To help put things into perspective: Nearly 70% (and growing) of the entire world’s population currently lives within 100 miles of a coastline. When a tropical cyclone makes landfall, it’s likely to affect millions of people at one time and cause billions of dollars of damage. Though the physical impact of windstorms or earthquakes is regional, the risk associated with those types of events, including the economic aftermath, is not. Often, the economic repercussions are felt globally, both in the public and private sectors. We need only look back to Hurricane Katrina, Super Storm Sandy and the recent tsunamis in Japan and Indonesia to see what toll a single catastrophe can have on populations, economies and politics.

However, because actual catastrophes are so rare, property insurers are left incredibly under-informed when attempting to underwrite coverage and are vulnerable to catastrophic loss.

Currently, insurers’ standard actuarial practices are unhelpful and often dangerous because, with so little historical data, the likelihood of underpricing dramatically increases. If underwriting teams do not have the tools to know where large events will occur, how often they will occur or how severe they will be when they do occur, then risk management teams must blindly cap their exposure. Insurers lacking the proper tools can’t possibly fully understand the implications of thousands of claims from a single event. Risk management must place arbitrary capacity limits on geographic exposures, resulting in unavoidable misallocation of capital.

However, insurers’ perceived success from these arbitrary risk management practices, combined with a fortunate pause in catastrophes lasting multiple decades created a perfect storm of profit, which lulled insurers into a false sense of security. It allowed them to grow to a point where they felt invulnerable to any large event that may come their way. They had been “successful” for decades. They’re obviously doing something right, they thought. What could possibly go wrong?

Fast forward to late August 1992. The first of two pivotal events that forced a change in the attitude of insurers toward catastrophes was brewing in the Atlantic. Hurricane Andrew, a Category 5 event, with top wind speeds of 175 mph, would slam into southern Florida and cause, by far, the largest loss to date in the insurance industry’s history, totaling $15 billion in insured losses. As a result, 11 consistently stable insurers became insolvent. Those still standing either quickly left the state or started drastically reducing their exposures.

The second influential event was the 1994 earthquake in Northridge, CA. That event occurred on a fault system that was previously unknown, and, even though it measured only a 6.7 magnitude, it generated incredibly powerful ground motion, collapsing highways and leveling buildings. Northridge, like Andrew, also created approximately $15 billion in insured losses and caused insurers that feared additional losses to flee the California market altogether.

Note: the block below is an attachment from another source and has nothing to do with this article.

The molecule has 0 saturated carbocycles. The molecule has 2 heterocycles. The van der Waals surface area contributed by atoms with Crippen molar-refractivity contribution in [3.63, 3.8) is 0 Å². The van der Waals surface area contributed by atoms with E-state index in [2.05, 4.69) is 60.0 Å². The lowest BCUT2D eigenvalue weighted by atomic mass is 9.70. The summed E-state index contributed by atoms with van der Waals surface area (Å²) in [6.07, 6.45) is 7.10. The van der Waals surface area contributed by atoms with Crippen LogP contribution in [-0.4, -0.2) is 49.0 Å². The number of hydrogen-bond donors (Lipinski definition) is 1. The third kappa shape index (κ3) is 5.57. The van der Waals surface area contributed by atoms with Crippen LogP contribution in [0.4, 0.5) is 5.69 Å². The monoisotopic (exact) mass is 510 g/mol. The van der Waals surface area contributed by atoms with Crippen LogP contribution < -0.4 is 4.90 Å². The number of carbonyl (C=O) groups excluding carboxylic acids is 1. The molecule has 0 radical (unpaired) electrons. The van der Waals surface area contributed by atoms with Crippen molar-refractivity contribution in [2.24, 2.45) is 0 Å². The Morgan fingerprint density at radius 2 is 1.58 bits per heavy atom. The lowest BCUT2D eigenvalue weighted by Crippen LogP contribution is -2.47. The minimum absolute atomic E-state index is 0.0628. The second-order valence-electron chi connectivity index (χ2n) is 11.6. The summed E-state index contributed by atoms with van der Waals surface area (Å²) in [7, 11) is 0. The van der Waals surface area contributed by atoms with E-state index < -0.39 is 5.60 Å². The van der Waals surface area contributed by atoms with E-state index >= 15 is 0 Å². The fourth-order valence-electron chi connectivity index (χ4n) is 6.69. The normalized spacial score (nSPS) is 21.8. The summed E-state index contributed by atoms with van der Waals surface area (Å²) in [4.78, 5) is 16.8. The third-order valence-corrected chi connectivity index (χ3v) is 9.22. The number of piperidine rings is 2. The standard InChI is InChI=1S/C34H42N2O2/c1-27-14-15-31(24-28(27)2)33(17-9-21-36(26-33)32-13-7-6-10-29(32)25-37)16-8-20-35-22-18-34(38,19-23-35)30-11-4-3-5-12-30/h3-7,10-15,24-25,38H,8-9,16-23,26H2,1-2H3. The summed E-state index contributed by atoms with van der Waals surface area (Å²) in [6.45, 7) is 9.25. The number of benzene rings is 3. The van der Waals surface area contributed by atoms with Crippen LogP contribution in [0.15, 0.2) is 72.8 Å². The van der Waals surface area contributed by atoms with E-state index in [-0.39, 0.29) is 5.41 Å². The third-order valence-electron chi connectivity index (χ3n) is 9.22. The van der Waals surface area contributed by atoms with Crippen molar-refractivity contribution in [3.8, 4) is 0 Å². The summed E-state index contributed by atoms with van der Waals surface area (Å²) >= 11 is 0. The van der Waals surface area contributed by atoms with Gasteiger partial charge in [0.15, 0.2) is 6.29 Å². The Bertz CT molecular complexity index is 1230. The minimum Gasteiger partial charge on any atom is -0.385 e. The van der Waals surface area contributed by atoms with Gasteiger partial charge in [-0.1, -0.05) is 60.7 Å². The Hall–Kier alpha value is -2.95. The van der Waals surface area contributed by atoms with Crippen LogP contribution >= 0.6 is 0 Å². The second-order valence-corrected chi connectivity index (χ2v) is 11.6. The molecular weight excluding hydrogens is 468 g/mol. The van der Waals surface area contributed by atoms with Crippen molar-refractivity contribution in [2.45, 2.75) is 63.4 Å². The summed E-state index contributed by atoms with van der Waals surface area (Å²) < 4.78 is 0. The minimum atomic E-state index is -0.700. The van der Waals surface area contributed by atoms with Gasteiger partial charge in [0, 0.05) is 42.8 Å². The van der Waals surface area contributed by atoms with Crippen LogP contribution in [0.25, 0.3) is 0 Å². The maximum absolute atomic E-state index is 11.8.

Andrew and Northridge were game changers. Across the country, insurers’ capacity became severely reduced for both wind and earthquake perils as a result of those events. Where capacity was in particularly short supply, substantial rate increases were sought. Insurers rethought their strategies and, in all aspects, looked to reduce their catastrophic exposure. In both California and Florida, quasi-state entities were formed to replace the capacity from which the private market was withdrawing. To this day, Citizens Property Insurance in Florida and the California Earthquake Authority, so-called insurers of last resort, both control substantial market shares in their respective states. For many property owners exposed to severe winds or earthquakes, obtaining adequate coverage simply isn’t within financial reach, even 20 years removed from those two seminal events.

How was it possible that insurers could be so exposed? Didn’t they see the obvious possibility that southern Florida could have a large hurricane or that the Los Angeles area was prone to earthquakes?

What seems so obvious now was not so obvious then, because of a lack of data and understanding of the risks. Insurers were writing coverage for wind and earthquake hazards before they even understood the physics of those types of events. In hindsight, we recognize that the strategy was as imprudent as picking numbers from a hat.

What insurers need is data, data about the likelihood of where catastrophic events will occur, how often they will likely occur and what the impact will be when they do occur. The industry at that time simply didn’t have the ability to leverage data or experience that was so desperately needed to reasonably quantify their exposures and help them manage catastrophic risk.

Ironically, well before Andrew and Northridge, right under property insurers’ noses, two innovative people on opposite sides of the U.S. had come to the same conclusion and had already begun answering the following questions:

  • Could we use computers to simulate millions of scientifically plausible catastrophic events against a portfolio of properties?
  • Would the output of that kind of simulation be adequate for property insurers to manage their businesses more accurately?
  • Could this data be incorporated into all their key insurance operations – underwriting, claims, marketing, finance and actuarial – to make better decisions?

What emerged from that series of questions would come to revolutionize the insurance industry.